Welcome to the heart of the exhibition. Reconstitutions of iconic archaeological digs and recent historical research throw new light on the Middle Ages. There are six major sections to explore.
Were the Middle Ages one long series of battles and invasions? In fact, their history is much more a story of mass migratory movements than sudden invasions. Archaeology reveals this far more complex reality. There is a focus on ethnic mixing and the coexistence of cultural practices, as well as the knowledge and innovations spread by these migratory flows. Archaeologists sometimes find objects (such as garnets from Sri Lanka) that point to trade routes between West and East, the interaction of populations and the persistence of cultures and rituals. Queen Aregund, the Germanic wife of the Merovingian King Chlothar (6th century) was a key figure in this area.
What was daily life like for country folk? Where did they live and how did they dress? What did they eat and drink? How did they handle hygiene and health, take care of the sick and manage the dead? What were the trades (crafts, farming, etc.) and leisure activities (holidays, games, etc.) of these women and men in the Middle Ages? How does archaeology throw light on these subjects? An art and science installation answers these questions with a re-enactment of rural life in Saleux in the Somme region of France between the 7th and 11th centuries.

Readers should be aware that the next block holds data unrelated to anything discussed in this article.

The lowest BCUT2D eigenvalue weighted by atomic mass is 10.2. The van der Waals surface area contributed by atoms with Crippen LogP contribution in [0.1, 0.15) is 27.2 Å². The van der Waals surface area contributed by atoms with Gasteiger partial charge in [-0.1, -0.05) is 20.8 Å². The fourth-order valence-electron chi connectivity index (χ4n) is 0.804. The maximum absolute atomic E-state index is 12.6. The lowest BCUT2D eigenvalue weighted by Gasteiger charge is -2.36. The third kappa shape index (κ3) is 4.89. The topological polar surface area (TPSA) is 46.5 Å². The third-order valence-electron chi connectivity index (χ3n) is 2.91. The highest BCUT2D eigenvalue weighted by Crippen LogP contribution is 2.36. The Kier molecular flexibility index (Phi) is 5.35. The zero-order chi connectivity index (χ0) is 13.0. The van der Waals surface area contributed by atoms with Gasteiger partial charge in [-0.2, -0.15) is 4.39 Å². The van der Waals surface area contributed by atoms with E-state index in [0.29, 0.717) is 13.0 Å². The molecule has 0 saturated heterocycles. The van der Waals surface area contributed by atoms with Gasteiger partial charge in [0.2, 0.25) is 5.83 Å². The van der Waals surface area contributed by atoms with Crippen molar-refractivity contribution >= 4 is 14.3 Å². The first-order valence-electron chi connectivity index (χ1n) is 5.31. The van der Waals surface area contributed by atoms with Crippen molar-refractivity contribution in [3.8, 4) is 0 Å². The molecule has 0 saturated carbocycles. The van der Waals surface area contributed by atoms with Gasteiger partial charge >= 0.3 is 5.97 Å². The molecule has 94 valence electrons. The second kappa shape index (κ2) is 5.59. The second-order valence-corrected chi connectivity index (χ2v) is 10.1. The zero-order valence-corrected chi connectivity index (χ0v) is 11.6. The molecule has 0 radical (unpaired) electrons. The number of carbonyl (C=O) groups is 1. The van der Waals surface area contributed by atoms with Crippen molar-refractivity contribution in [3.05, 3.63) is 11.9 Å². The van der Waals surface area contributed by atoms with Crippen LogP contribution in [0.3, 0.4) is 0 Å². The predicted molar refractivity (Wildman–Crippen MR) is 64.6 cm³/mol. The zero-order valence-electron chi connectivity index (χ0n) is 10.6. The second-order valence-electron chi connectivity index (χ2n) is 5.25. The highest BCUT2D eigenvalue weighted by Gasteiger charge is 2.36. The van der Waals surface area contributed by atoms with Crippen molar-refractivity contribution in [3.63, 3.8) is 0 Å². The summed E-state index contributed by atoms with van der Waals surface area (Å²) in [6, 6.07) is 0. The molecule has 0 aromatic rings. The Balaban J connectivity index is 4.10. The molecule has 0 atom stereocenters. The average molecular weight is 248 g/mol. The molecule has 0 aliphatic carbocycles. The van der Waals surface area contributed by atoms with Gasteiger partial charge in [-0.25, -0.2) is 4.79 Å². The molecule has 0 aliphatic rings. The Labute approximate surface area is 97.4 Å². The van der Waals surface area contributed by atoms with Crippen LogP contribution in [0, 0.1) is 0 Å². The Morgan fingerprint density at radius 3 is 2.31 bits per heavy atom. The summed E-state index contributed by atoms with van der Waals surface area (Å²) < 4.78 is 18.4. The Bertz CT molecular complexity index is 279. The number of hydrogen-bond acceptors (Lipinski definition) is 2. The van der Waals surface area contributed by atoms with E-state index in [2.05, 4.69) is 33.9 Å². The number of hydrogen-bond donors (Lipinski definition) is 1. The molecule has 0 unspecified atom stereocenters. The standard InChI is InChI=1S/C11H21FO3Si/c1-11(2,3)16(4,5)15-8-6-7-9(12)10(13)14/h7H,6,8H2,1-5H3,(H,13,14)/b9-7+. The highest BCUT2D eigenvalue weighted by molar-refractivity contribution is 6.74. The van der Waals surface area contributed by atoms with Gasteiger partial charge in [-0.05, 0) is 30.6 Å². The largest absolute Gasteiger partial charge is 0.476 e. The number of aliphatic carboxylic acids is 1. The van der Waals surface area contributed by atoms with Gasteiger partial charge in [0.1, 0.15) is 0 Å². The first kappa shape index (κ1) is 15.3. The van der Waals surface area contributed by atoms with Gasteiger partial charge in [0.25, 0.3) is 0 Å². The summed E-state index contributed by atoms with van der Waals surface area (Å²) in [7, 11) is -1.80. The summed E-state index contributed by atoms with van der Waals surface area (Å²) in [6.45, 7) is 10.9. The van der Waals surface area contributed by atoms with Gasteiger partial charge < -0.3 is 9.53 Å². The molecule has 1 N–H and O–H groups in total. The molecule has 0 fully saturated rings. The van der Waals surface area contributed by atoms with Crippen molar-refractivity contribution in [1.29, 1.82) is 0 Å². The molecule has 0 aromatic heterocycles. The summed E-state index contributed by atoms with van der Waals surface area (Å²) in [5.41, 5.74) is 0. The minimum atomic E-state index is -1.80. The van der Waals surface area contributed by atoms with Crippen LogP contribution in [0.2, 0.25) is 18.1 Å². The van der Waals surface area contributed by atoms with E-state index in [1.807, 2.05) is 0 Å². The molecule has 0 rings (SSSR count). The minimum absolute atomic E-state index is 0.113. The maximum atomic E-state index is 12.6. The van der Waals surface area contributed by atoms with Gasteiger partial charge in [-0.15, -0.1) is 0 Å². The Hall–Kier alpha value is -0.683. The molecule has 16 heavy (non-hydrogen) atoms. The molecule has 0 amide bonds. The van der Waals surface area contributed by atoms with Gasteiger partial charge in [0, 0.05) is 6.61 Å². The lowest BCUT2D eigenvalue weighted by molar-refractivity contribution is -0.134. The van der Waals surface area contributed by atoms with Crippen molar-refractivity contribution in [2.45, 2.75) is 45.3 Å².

Hands-on exhibit: The Middle Ages were not an obscurantist era, but actually inventive and dynamic. A game presents most of the mediaeval inventions and innovations that improved the everyday lives of farmers: the wheelbarrow, the compass, the nailed horseshoe, eyeglasses, the spinning wheel, the hourglass, and so on. Visitors also discover the fascinating story of Hildegard of Bingen, a visionary mystic, prophetess, woman of letters, naturalist, doctor specialising in plant medicine and even musician who died in 1179 at the age of 81!